If one were to listen to the current debates on AI, we are either promised a world of limitless possibilities or the threat of destruction. This hyperbole is amplified by the media, while all too often the real opportunities to drive business decisions and automate processes are overlooked.
As with any emerging technology, the future of AI is still largely unwritten. We are nevertheless entering the world of Business 4.0, and opportunities are plentiful for the wise. In an age of data abundance, deep learning promises better and more robust performance. But there are crucial steps that must be taken before we can get the maximum benefits from the data-driven world we are now entering.
In the past few years, deep learning techniques and technologies have almost taken over large parts of machine learning. Apart from improved predictive powers, deep learning allows for dealing with a variety of data, for example, flat, temporal, textual, or image-based, via a common approach.
In this same timeframe, software products in the data science/statistics space have rapidly become outdated and have been replaced by a proliferation of open-source tools for deep learning as well as easy data visualization.
Meanwhile, there is increasing insistence from business to drive AI adoption, while overlooking the primary importance of data science. Adopting such technology without the necessary organizational maturity to formulate, implement, go live, and continuously improve use cases based on machine learning is like looking at the problem from the wrong end of the telescope.
Focusing on imagining the right business problems and opportunities while being aware of both the possibilities as well as limitations of data science is a better strategy. The bigger challenge, I would say, is balancing business expectations while measuring and delivering real value.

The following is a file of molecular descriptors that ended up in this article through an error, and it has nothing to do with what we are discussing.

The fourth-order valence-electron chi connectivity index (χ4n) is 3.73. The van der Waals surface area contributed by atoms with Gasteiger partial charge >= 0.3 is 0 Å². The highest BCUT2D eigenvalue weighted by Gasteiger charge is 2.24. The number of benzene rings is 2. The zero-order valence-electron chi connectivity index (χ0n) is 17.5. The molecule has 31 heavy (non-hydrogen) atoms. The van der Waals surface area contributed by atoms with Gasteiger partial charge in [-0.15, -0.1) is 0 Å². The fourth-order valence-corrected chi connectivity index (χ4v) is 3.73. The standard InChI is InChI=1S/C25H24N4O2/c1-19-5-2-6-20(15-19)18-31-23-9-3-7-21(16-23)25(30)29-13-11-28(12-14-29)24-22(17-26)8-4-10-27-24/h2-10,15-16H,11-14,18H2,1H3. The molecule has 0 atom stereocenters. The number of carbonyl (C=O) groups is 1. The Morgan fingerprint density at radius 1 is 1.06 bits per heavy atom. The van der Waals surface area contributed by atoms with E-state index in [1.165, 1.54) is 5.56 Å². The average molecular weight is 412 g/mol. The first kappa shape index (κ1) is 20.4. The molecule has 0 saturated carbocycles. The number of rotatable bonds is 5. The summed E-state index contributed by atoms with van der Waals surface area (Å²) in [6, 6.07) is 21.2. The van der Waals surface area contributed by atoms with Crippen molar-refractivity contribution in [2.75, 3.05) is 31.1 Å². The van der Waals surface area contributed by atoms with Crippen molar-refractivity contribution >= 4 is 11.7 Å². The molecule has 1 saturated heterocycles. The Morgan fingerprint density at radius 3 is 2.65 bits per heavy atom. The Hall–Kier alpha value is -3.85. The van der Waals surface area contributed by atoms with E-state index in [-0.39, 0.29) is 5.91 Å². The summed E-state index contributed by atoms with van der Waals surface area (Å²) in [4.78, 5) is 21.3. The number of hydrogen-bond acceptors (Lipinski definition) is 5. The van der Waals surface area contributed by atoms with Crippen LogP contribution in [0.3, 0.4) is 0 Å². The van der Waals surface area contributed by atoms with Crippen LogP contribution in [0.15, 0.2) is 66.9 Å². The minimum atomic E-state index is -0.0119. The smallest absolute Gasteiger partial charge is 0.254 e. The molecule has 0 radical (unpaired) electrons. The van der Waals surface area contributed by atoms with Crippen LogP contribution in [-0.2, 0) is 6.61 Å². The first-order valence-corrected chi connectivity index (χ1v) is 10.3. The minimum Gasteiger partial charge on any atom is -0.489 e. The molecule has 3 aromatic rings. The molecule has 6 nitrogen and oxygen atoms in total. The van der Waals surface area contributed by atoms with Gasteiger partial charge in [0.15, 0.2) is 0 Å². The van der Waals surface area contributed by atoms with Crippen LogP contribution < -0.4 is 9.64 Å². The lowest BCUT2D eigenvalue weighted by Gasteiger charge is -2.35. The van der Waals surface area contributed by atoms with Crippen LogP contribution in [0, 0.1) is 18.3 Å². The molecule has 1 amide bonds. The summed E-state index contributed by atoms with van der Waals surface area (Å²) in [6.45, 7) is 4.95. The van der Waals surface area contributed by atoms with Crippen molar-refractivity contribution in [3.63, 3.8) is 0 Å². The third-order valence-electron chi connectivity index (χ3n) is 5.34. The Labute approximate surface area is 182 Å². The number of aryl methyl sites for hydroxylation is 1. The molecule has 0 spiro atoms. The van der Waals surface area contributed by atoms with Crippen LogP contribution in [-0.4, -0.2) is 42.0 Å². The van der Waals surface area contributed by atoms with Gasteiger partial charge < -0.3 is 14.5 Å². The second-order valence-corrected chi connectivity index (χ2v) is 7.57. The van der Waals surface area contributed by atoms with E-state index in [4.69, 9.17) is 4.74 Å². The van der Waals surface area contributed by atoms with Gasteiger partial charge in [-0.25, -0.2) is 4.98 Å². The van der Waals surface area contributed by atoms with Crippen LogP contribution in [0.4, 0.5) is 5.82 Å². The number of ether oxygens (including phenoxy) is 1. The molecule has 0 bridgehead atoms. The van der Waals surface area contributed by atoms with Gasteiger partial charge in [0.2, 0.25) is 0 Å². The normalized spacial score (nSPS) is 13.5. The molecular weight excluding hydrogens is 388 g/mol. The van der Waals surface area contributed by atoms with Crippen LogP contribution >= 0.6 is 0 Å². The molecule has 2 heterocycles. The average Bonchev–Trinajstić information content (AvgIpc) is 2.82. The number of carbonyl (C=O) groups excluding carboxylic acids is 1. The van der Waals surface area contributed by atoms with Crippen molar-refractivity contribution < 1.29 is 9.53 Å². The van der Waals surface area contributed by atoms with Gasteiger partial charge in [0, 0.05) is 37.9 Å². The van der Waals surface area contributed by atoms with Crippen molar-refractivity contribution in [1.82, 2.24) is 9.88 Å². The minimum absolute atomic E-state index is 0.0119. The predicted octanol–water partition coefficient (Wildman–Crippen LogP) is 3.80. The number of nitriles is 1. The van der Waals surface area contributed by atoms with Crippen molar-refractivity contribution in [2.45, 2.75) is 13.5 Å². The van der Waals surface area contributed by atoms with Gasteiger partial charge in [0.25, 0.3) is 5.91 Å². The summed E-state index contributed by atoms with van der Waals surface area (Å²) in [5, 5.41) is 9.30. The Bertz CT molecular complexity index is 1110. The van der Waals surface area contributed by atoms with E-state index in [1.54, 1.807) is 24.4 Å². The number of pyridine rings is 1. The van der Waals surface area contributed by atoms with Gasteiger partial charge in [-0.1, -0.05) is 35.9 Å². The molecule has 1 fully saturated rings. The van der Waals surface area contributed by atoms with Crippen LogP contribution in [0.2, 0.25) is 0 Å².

And while we talk about data, it’s important to look past the initial lure of public source data and mine valuable internal data, something that is far harder to access in spite of considerable corporate spend on data lake platforms and so on.
Looking through the right end of the telescope means starting from the business (or social) problem that one wants to impact and only then focusing on the technology. One should also ask further questions: is the goal process automation, or is it to amplify human effectiveness with contextual insight, or is it digitalization of activities requiring computational as well as predictive power, like with real-time offers on e-platforms?
The business-first approach requires assembling a team that is capable of close collaboration, leaps of imagination, readiness to experiment, and demonstrates not just potential but actual value. Really good data scientists are a rare commodity, but finding one that can lead a team, ideally one that includes a statistician, some data visualization and machine-learning/deep-learning engineers, and one or more business domain experts, is optimal.
What is critical is for the leader of such a team to have the ability to amalgamate these skill sets to both, form hypotheses and solve business problems, as well as communicate the new data-driven culture across the whole unit or organization.
Equally important to consider is the type of IT framework required. What are the parameters of the business problem? Is it automation of tasks, amplification of skills, or digitalization? Answering this helps define whether a data-driven or AI solution is needed.
For example, automating or eliminating a business process using a machine learning model can be implemented within an IT workflow system where certain steps are automatically executed.
Robotic process automation tools allow such automation using hand-crafted rules; plugging a machine learning-based decision into such scripting engines can be easily done.
Amplification of employee effectiveness and knowledge synthesis might require, for example, an internal social network such as Slack, into which an intelligent chatbot is deployed.
The Human Touch
Finally, digitalization of a process like creating personalized offers or experiences for online consumer traffic would require a different framework altogether; for example, a streaming engine and in-memory database, or even a parallel execution platform. For all such ventures, developing a culture of ‘deploy first, then measure effectiveness, and continually improve’ is best.
As with any venture into unknown waters, there will be false positives, and they may carry a cost, but they will go down and the system will improve. Machine learning systems get better and better over time – this has to be experienced to be believed.
And one final point: we must not forget to celebrate the role that human intuition and creativity play in imagining and validating business problems – something that machines will take a long time to learn.